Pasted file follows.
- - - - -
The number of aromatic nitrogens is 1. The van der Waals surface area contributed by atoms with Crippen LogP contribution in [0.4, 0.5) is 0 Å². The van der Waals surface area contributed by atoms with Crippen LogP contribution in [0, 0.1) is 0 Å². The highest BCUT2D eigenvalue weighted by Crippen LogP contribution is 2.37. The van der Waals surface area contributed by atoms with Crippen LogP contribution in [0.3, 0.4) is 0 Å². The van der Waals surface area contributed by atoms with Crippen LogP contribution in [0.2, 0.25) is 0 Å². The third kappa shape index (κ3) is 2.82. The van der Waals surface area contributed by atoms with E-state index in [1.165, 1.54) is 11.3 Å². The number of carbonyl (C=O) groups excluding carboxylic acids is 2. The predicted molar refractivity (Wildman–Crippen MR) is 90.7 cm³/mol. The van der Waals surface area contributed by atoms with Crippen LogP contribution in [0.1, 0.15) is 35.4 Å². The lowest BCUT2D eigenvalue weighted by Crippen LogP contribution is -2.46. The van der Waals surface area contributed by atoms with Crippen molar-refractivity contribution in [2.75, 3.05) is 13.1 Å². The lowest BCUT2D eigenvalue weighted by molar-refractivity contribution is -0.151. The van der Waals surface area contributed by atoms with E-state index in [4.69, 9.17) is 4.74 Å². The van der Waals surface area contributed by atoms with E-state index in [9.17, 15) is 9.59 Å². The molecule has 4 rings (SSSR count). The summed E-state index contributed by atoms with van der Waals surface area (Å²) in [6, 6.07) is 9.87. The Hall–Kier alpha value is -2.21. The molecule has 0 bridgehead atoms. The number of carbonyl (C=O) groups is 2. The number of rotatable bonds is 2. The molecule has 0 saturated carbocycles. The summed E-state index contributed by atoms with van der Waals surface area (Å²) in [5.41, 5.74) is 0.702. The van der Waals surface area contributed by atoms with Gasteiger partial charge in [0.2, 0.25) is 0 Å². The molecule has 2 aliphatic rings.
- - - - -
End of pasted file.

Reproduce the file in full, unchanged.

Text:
The number of aromatic nitrogens is 1. The van der Waals surface area contributed by atoms with Crippen LogP contribution in [0.4, 0.5) is 0 Å². The van der Waals surface area contributed by atoms with Crippen LogP contribution in [0, 0.1) is 0 Å². The highest BCUT2D eigenvalue weighted by Crippen LogP contribution is 2.37. The van der Waals surface area contributed by atoms with Crippen LogP contribution in [0.3, 0.4) is 0 Å². The van der Waals surface area contributed by atoms with Crippen LogP contribution in [0.2, 0.25) is 0 Å². The third kappa shape index (κ3) is 2.82. The van der Waals surface area contributed by atoms with E-state index in [1.165, 1.54) is 11.3 Å². The number of carbonyl (C=O) groups excluding carboxylic acids is 2. The predicted molar refractivity (Wildman–Crippen MR) is 90.7 cm³/mol. The van der Waals surface area contributed by atoms with Crippen LogP contribution in [0.1, 0.15) is 35.4 Å². The lowest BCUT2D eigenvalue weighted by Crippen LogP contribution is -2.46. The van der Waals surface area contributed by atoms with Crippen molar-refractivity contribution in [2.75, 3.05) is 13.1 Å². The lowest BCUT2D eigenvalue weighted by molar-refractivity contribution is -0.151. The van der Waals surface area contributed by atoms with E-state index in [4.69, 9.17) is 4.74 Å². The van der Waals surface area contributed by atoms with E-state index in [9.17, 15) is 9.59 Å². The molecule has 4 rings (SSSR count). The summed E-state index contributed by atoms with van der Waals surface area (Å²) in [6, 6.07) is 9.87. The Hall–Kier alpha value is -2.21. The molecule has 0 bridgehead atoms. The number of carbonyl (C=O) groups is 2. The number of rotatable bonds is 2. The molecule has 0 saturated carbocycles. The summed E-state index contributed by atoms with van der Waals surface area (Å²) in [5.41, 5.74) is 0.702. The van der Waals surface area contributed by atoms with Gasteiger partial charge in [0.2, 0.25) is 0 Å². The molecule has 2 aliphatic rings.